4. The most salient “ghost camps”- or fake settlements containing unoccupied shelters- emerged throughout Mogadishu. These camps were often established with the complicity of district officials in an attempt to attract international assistance and extract a percentage of its value. [5] Similar practices existed elsewhere in Somalia, although the scope of the problem was harder to assess because of access constraints.

5. A joint UN/ TFG mission in the fall of 2011 revised the number of IDPs in the city downwards from 372,000 to 184,000, identifying approximately 50 `ghost camps` in the process. [6] This exercise, which combined methodological headcounts, door-to-door verification and satellite imagery, left some aid agencies unable to justify the high numbers of beneficiaries in their programmes. Moreover, after the revision of the IDP numbers, some of the Nairobi-based aid agency coordination “clusters” were obliged to conclude that over 120% of the actual number of vulnerable individuals identified by the census had received assistance, leaving them to question where the assistance was actually going. [7] In some cases, the detection of ghost camps led to threats and violence against aid workers. The most significant incident occurred on 23 December 2011 in Matabaan, in Hiiraan region, when two WFP national staff were killed for questioning the authenticity of a settlement. [8]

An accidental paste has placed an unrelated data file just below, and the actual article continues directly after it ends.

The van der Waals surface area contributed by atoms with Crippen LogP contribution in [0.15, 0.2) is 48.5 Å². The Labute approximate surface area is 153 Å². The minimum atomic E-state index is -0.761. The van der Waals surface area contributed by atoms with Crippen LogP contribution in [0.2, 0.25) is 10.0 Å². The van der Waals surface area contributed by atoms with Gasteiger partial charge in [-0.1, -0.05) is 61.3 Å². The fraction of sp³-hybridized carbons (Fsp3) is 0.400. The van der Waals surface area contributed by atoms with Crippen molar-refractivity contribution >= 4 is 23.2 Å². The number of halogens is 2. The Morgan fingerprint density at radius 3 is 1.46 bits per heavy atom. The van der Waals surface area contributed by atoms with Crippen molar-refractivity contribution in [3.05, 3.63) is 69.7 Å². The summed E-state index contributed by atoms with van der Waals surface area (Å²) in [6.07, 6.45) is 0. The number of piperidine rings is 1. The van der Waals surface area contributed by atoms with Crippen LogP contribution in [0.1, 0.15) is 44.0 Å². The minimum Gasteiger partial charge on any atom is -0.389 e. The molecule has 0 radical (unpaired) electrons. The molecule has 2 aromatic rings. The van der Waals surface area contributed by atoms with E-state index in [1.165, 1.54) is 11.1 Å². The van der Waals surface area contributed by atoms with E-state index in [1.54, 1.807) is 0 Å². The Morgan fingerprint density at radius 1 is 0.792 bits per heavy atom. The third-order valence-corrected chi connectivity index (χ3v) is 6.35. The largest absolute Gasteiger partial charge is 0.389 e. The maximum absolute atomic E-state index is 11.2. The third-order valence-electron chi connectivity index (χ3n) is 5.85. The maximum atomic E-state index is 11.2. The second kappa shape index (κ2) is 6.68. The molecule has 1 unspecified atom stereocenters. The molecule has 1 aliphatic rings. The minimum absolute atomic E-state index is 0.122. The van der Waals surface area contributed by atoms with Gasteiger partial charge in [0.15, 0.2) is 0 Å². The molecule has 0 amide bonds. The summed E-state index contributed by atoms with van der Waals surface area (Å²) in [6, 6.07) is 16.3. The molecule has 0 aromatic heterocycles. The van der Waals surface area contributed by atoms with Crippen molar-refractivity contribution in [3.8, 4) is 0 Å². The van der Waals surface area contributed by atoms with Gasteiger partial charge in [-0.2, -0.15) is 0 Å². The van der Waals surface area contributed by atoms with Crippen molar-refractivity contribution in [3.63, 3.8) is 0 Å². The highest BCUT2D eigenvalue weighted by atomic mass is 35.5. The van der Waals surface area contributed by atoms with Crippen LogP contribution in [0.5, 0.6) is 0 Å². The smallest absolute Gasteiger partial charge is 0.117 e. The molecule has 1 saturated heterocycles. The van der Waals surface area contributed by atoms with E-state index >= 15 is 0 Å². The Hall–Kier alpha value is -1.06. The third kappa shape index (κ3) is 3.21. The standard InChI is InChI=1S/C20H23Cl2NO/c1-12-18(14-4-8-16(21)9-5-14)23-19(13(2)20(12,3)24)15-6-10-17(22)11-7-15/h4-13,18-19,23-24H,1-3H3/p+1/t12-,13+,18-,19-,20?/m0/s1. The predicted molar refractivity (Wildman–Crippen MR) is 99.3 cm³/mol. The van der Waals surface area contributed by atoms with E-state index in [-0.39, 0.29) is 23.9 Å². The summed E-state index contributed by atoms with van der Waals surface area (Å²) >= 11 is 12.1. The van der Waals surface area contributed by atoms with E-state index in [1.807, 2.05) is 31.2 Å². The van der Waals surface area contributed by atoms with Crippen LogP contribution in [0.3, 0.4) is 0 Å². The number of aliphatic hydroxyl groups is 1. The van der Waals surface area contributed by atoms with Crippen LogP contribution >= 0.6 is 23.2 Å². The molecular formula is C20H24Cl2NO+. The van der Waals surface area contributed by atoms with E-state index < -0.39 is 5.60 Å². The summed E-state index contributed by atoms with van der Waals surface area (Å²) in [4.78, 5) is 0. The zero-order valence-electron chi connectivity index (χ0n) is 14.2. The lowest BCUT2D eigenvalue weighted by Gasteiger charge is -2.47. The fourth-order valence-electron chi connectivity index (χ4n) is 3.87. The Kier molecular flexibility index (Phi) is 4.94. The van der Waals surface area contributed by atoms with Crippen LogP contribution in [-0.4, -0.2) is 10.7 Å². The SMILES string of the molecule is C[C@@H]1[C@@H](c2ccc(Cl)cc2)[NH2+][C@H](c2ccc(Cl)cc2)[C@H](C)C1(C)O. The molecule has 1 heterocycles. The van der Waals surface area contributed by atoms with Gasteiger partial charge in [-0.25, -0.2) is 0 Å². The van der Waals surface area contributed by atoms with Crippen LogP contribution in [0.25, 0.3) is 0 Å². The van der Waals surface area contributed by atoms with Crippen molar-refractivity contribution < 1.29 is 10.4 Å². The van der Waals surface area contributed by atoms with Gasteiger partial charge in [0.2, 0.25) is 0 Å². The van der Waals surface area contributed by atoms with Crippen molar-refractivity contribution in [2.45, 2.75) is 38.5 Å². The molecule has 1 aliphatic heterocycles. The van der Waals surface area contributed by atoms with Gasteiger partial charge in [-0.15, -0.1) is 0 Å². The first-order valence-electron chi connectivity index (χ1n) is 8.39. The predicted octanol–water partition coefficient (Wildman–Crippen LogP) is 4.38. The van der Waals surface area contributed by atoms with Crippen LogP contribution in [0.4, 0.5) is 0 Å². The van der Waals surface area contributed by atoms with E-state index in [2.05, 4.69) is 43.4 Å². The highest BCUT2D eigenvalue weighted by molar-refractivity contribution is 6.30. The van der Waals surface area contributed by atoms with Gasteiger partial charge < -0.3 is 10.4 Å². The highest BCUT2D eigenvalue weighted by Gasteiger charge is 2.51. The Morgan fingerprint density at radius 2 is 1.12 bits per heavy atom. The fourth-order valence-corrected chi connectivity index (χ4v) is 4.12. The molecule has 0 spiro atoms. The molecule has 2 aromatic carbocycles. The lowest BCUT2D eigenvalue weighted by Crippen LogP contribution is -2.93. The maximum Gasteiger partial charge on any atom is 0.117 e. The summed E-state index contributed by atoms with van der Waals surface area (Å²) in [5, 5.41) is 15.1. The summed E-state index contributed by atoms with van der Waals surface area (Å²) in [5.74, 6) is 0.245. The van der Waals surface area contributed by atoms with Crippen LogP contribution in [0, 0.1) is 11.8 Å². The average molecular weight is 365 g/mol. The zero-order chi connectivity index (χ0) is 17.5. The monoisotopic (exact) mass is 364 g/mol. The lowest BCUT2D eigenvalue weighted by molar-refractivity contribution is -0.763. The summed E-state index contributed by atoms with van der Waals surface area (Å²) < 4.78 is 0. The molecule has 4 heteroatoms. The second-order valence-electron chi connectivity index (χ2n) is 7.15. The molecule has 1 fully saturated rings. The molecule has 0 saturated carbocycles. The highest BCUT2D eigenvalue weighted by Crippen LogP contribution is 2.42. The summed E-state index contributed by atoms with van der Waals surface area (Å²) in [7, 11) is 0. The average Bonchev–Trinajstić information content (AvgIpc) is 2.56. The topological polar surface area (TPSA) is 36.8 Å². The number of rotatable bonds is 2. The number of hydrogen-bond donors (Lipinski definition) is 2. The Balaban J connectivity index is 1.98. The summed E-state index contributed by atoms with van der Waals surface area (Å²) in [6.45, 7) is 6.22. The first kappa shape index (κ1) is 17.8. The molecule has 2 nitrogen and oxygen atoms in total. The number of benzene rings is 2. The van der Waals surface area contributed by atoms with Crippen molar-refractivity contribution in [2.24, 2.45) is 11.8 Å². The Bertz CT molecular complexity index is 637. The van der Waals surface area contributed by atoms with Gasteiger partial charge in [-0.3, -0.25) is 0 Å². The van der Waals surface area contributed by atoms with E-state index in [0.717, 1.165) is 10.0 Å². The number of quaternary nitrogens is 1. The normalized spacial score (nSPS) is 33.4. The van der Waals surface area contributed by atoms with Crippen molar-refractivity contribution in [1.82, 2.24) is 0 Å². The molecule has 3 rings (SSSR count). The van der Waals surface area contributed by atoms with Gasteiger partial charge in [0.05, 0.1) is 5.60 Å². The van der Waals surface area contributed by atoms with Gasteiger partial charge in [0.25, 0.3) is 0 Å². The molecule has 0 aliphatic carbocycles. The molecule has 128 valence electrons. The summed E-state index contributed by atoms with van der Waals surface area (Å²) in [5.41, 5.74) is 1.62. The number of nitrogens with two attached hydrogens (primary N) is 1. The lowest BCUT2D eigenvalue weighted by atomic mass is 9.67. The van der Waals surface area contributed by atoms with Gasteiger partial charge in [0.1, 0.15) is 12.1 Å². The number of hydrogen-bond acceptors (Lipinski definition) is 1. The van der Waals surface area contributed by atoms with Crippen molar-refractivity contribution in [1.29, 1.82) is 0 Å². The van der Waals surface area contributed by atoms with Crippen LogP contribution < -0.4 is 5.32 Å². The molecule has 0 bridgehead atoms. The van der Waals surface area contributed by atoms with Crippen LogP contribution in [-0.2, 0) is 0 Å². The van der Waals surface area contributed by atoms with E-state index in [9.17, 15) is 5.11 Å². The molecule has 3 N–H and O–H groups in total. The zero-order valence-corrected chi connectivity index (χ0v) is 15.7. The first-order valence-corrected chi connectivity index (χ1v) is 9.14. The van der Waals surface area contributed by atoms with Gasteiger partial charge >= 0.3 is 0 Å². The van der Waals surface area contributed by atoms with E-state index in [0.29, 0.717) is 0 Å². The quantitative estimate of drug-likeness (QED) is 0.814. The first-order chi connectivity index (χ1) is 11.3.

6. The presence of gatekeepers is endemic in Mogadishu, and enables the large scale misappropriation or diversion of lifesaving assistance. In January 2011, where the UN had declared famine levels to be improving in Al-Shabaab-controlled areas, the situation was still one of emergency in Mogadishu, where international assistance was also significantly more available. Senior humanitarian officials believe diversion by gatekeepers to be a key factor in impeding the delivery of aid to the most needy. [9]